My readers will know that I’m working toward the publication of Hidden Traps: A Writer’s Guide to Protecting Your Online Platform, due to be released August 2017. It’s been an interesting journey: revisiting my nonfiction writing roots; learning about ISBNs and publishing options; and devising marketing strategies. It has definitely been a steep learning curve. I have learnt many things along this journey, topics of which will become future blog posts, but there is one aspect that I thought was perfect to reveal now.
Graphic designers think in images.
Looking back at it now, it seems so logical, but at the time that I commissioned the cover for Hidden Traps, it was a concept that completely eluded me. I’m a writer and editor. I spend so much of my time looking at how to craft that perfect sentence to convey the right picture. I’ve commissioned artwork before, providing only a line from my stories and getting the perfect image in return. Surely, I can do the same for a cover.
I’ll hang my head in shame now, because clearly my words weren’t enough.
During the initial contract specifications, I said that I wanted a woman clinging to a rope with fear on her face, with the rope intertwined with the title. I mentioned that the book was lighthearted. Well, the image that I got back would have been perfect for a thriller or murder mystery. For a nonfiction that is frank and filled with little quips, it was a disaster.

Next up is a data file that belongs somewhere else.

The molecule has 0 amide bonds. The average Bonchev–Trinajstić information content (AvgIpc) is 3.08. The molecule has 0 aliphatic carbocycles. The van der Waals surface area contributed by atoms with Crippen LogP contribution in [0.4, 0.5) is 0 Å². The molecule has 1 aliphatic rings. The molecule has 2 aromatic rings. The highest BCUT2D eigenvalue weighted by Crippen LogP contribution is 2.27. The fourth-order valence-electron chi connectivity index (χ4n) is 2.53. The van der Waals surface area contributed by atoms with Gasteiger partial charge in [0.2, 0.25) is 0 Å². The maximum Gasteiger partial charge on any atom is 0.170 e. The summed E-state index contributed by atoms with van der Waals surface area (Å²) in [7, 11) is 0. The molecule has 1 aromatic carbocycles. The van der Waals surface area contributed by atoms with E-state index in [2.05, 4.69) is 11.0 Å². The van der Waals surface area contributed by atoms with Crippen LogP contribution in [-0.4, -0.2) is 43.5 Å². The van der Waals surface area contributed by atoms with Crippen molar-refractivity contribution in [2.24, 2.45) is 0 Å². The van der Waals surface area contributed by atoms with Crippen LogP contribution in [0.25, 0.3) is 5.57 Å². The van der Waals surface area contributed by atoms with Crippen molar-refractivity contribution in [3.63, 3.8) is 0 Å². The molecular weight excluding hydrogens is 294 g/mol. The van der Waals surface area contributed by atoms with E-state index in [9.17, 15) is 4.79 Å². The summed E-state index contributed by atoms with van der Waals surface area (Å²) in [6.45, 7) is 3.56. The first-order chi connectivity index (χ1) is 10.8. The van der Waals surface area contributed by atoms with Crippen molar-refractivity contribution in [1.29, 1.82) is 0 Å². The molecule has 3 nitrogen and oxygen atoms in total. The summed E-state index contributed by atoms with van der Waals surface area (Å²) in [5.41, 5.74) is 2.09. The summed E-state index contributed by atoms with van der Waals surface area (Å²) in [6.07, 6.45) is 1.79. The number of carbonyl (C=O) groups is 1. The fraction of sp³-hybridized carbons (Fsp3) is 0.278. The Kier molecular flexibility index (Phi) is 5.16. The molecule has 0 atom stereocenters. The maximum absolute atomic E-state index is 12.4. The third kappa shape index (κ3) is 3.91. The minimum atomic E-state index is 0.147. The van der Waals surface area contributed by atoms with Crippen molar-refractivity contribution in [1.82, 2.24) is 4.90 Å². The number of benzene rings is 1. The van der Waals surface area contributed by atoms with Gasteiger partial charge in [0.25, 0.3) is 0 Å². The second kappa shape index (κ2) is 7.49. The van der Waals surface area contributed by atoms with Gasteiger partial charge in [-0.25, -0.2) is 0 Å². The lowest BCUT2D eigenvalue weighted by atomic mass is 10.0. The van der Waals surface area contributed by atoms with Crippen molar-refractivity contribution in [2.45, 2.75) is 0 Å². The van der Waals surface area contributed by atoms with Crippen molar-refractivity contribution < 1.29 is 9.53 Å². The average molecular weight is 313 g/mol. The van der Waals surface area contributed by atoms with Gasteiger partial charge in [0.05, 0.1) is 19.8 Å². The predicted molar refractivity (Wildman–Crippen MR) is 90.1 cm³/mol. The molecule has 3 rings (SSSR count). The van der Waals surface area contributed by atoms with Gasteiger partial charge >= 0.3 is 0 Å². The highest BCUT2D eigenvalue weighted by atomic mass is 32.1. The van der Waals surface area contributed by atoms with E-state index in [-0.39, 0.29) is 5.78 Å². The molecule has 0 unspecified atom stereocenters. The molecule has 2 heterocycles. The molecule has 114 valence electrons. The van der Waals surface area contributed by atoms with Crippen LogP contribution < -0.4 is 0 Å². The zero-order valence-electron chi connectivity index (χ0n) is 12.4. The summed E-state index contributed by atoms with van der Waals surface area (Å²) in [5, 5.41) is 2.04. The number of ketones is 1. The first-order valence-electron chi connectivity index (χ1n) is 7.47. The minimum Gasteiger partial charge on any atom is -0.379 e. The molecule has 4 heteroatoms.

Enter a good friend of mine who has been working with graphic designers for a long time. “Sweety, you might be a really good editor for written works, and your stories are awesome, but words don’t work when talking to graphic designers.” She knew exactly what it was that I had envisioned — she’s a another writer, so words work with her. So, she pulled a few random elements together and told me to send my graphic designer this:
“Just trust me. Send the image.”
Skeptical, I did as I was told. However, I did add a few words to my comments, reiterating that I wanted a custom image and not stock photography.
I was amazed with the result. I never expected that something so primitive would result in brilliance. Now I know. The cover image that was sent in the second revision is in the final version. It was only little tweaks here and there that were needed.
Since then, I’ve learnt that if revisions are needed, you need to mark them on the image itself. Like this:
Like I said, this realisation that graphic designers are visual people seems so logical. However, writers don’t necessarily think that way.
If you commission a graphic designer for your own covers (and I seriously hope you are if you are self-publishing), ensure that you communicate with them via images. It will make revisions much easier.
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© Copyright, Judy L Mohr 2017